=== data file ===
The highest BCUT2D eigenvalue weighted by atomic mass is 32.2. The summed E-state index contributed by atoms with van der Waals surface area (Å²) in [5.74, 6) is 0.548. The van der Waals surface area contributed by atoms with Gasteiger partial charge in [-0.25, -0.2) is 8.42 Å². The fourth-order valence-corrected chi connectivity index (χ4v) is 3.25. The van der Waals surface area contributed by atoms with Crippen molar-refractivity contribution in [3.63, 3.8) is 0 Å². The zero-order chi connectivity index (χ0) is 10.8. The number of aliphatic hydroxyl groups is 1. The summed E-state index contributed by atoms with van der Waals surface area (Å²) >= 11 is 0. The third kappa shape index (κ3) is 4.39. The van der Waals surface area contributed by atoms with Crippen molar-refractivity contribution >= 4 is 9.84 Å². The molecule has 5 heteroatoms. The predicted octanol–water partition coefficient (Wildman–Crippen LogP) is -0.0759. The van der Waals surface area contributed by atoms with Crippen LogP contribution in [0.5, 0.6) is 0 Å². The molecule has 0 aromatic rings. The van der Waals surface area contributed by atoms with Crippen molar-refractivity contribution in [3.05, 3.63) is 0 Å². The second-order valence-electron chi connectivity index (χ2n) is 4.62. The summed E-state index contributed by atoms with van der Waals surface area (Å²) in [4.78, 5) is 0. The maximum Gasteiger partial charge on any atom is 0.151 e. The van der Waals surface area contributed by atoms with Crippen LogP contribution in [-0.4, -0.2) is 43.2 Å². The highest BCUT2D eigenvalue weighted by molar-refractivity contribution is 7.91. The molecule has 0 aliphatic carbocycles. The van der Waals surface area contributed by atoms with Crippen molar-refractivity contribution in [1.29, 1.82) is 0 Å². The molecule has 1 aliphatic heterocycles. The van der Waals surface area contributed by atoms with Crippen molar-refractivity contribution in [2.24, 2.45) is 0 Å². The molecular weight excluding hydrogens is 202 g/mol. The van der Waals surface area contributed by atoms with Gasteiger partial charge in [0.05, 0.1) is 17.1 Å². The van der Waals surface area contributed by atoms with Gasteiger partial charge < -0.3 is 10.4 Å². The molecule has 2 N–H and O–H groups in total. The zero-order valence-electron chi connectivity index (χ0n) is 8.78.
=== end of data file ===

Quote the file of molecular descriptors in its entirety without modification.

The highest BCUT2D eigenvalue weighted by atomic mass is 32.2. The summed E-state index contributed by atoms with van der Waals surface area (Å²) in [5.74, 6) is 0.548. The van der Waals surface area contributed by atoms with Gasteiger partial charge in [-0.25, -0.2) is 8.42 Å². The fourth-order valence-corrected chi connectivity index (χ4v) is 3.25. The van der Waals surface area contributed by atoms with Crippen molar-refractivity contribution in [3.63, 3.8) is 0 Å². The zero-order chi connectivity index (χ0) is 10.8. The number of aliphatic hydroxyl groups is 1. The summed E-state index contributed by atoms with van der Waals surface area (Å²) >= 11 is 0. The third kappa shape index (κ3) is 4.39. The van der Waals surface area contributed by atoms with Crippen molar-refractivity contribution >= 4 is 9.84 Å². The molecule has 5 heteroatoms. The predicted octanol–water partition coefficient (Wildman–Crippen LogP) is -0.0759. The van der Waals surface area contributed by atoms with Crippen LogP contribution in [0.5, 0.6) is 0 Å². The molecule has 0 aromatic rings. The van der Waals surface area contributed by atoms with Crippen molar-refractivity contribution in [3.05, 3.63) is 0 Å². The second-order valence-electron chi connectivity index (χ2n) is 4.62. The summed E-state index contributed by atoms with van der Waals surface area (Å²) in [4.78, 5) is 0. The maximum Gasteiger partial charge on any atom is 0.151 e. The van der Waals surface area contributed by atoms with Crippen LogP contribution in [-0.4, -0.2) is 43.2 Å². The highest BCUT2D eigenvalue weighted by molar-refractivity contribution is 7.91. The molecule has 0 aliphatic carbocycles. The van der Waals surface area contributed by atoms with Crippen molar-refractivity contribution in [1.29, 1.82) is 0 Å². The molecule has 1 aliphatic heterocycles. The van der Waals surface area contributed by atoms with Crippen molar-refractivity contribution in [2.24, 2.45) is 0 Å². The molecular weight excluding hydrogens is 202 g/mol. The van der Waals surface area contributed by atoms with Gasteiger partial charge in [0.05, 0.1) is 17.1 Å². The van der Waals surface area contributed by atoms with Gasteiger partial charge < -0.3 is 10.4 Å². The molecule has 2 N–H and O–H groups in total. The zero-order valence-electron chi connectivity index (χ0n) is 8.78.